1709 Blog: for all the copyright community

Tuesday, 23 September 2014

Copyright Wars on a bigger battlefield

In June 2012 this blog reviewed Hollywood's Copyright Wars: from Edison to the Internet, by Peter Decherney.  A new set of copyright war stories has now been published, The Copyright Wars: Three Centuries of Trans-Atlantic Battle. Its author is Peter Baldwin (Professor of history at the University of California, Los Angeles, Global Distinguished Professor at New York University and author of the captivatingly titled The Narcissism of Minor Differences: How America and Europe Are Alike).  The two tomes should be expected to have some common ground, since both deal with Hollywood, but the battlefield in this volume, as its title suggests, is considerably wider.

This blogger has not yet seen a review copy, so he quotes from the publishers' website:
Today’s copyright wars can seem unprecedented. Sparked by the digital revolution that has made copyright—and its violation—a part of everyday life, fights over intellectual property have pitted creators, Hollywood, and governments against consumers, pirates, Silicon Valley, and open-access advocates. But while the digital generation can be forgiven for thinking the dispute between, for example, the publishing industry and Google is completely new, the copyright wars in fact stretch back three centuries—and their history is essential to understanding today’s battles. The Copyright Wars—the first major trans-Atlantic history of copyright from its origins to today—tells this important story.

Charles Dickens
Peter Baldwin explains why the copyright wars have always been driven by a fundamental tension. Should copyright assure authors and rights holders lasting claims, much like conventional property rights, as in Continental Europe? Or should copyright be primarily concerned with giving consumers cheap and easy access to a shared culture, as in Britain and America? The Copyright Wars describes how the Continental approach triumphed, dramatically increasing the claims of rights holders. The book also tells the widely forgotten [by some, perhaps, but not by anyone who has taken an interest in Charles Dickens] story of how America went from being a leading copyright opponent and pirate in the eighteenth and nineteenth centuries to become the world’s intellectual property policeman in the late twentieth. As it became a net cultural exporter and its content industries saw their advantage in the Continental ideology of strong authors’ rights, the United States reversed position on copyright, weakening its commitment to the ideal of universal enlightenment—a history that reveals that today’s open-access advocates are heirs of a venerable American tradition.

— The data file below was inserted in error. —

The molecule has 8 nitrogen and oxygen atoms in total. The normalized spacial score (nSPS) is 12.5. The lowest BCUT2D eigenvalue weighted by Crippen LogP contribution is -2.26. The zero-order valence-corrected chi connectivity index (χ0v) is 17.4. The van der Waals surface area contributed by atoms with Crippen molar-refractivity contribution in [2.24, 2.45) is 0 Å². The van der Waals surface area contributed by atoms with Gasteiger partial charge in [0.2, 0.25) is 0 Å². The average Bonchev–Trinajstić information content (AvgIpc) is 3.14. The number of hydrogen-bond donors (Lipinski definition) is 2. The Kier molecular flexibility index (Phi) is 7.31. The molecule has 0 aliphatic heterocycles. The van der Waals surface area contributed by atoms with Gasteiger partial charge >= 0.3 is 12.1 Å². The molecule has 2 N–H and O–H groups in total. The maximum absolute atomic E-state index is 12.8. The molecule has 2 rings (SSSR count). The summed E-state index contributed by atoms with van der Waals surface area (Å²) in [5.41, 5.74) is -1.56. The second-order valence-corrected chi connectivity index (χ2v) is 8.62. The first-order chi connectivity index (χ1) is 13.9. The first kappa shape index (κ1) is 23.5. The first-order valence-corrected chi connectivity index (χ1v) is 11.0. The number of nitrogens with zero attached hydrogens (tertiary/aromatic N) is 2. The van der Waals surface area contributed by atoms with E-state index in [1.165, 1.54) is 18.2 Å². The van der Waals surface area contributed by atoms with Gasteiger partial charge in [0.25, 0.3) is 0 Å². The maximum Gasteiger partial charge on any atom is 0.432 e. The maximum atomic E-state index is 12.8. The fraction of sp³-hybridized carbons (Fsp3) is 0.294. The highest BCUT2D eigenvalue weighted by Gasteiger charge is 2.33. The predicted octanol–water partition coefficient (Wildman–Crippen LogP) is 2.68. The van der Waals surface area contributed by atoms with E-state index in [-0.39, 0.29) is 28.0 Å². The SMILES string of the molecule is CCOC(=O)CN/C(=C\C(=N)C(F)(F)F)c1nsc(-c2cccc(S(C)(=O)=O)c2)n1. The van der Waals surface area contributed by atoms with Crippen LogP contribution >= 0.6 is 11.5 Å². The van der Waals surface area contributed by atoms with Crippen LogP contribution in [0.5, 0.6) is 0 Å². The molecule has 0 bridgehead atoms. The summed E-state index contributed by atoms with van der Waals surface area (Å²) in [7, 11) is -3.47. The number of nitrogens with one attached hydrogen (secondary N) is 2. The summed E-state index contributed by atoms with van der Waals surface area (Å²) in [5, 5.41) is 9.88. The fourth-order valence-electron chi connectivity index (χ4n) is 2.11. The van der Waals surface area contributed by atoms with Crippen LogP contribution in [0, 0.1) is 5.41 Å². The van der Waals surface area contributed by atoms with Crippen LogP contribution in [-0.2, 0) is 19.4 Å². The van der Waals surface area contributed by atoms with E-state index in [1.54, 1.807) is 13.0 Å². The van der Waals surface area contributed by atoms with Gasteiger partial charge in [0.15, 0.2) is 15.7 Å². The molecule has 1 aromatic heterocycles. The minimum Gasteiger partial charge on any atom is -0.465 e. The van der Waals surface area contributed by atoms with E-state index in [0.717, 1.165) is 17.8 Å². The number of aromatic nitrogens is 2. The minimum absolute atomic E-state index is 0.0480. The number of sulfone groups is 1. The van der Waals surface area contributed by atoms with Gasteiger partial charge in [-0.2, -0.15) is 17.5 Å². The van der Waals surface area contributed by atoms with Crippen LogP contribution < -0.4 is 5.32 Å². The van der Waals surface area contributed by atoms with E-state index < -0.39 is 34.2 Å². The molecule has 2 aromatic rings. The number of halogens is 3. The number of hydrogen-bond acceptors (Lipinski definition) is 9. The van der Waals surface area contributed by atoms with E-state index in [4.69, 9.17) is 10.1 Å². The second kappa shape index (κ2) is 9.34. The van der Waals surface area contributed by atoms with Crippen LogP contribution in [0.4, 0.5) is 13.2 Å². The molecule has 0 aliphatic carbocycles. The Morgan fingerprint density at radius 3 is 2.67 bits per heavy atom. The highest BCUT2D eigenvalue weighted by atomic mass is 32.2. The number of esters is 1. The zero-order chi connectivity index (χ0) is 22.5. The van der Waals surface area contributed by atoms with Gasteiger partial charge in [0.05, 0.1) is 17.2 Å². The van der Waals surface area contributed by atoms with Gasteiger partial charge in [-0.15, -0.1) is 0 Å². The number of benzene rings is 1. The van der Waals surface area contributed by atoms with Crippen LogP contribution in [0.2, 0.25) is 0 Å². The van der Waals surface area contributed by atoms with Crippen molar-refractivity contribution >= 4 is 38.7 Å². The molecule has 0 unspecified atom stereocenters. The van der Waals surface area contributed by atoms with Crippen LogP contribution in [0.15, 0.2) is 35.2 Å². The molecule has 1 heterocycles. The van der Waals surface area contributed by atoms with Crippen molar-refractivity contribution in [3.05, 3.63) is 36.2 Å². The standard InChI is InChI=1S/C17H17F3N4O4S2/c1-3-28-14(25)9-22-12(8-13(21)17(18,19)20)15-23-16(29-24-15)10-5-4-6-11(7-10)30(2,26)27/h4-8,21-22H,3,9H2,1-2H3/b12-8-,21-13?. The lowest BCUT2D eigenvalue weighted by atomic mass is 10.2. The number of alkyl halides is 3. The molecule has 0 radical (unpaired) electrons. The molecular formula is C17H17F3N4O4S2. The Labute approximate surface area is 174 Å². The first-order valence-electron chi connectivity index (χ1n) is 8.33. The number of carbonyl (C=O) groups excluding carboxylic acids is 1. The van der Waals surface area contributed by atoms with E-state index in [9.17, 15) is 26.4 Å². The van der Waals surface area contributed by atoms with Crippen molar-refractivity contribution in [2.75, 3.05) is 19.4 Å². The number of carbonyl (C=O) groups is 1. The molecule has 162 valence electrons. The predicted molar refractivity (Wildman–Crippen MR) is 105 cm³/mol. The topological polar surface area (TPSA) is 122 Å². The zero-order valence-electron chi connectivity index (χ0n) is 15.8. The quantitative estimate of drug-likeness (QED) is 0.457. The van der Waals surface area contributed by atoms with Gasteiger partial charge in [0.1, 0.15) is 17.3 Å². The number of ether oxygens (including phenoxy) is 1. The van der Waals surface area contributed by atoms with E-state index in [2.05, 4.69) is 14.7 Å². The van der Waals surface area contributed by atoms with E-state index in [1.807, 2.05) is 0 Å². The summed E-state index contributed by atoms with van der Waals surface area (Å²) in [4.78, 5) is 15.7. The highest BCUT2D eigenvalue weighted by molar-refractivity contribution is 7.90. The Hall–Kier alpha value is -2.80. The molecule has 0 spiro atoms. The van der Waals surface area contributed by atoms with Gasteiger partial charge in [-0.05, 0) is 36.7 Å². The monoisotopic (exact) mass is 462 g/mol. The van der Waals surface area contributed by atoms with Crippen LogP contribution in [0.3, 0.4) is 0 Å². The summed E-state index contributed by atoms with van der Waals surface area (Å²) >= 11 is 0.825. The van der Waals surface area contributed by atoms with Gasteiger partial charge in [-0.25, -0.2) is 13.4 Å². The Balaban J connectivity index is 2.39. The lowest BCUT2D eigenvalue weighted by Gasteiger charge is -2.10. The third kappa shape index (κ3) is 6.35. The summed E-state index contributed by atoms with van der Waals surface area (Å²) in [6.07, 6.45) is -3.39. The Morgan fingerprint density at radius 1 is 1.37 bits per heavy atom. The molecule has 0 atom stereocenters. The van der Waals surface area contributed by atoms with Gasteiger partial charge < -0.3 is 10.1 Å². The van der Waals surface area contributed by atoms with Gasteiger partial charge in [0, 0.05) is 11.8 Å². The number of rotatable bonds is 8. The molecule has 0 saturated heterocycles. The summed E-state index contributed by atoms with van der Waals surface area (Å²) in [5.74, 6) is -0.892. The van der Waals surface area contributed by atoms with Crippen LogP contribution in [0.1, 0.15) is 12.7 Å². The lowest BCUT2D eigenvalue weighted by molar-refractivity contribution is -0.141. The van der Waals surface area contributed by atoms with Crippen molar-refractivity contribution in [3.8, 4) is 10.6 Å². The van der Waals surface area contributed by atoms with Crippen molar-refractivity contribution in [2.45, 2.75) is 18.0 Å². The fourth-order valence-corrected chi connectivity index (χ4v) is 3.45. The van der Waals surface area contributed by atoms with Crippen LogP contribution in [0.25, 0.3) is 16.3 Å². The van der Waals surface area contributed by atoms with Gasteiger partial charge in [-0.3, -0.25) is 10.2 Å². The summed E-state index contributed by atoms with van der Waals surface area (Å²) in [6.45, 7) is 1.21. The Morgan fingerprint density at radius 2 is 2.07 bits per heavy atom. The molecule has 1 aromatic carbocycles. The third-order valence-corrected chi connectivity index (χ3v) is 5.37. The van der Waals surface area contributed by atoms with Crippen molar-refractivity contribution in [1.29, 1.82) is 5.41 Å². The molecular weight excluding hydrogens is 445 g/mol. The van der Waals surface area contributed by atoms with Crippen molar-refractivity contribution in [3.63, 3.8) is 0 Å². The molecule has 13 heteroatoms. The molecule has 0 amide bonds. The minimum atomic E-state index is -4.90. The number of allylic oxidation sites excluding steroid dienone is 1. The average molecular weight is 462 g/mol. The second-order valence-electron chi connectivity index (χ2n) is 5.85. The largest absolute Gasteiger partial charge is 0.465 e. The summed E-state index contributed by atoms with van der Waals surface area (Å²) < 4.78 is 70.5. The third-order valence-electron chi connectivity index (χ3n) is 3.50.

Published by Princeton University Press, the book's web page is here.

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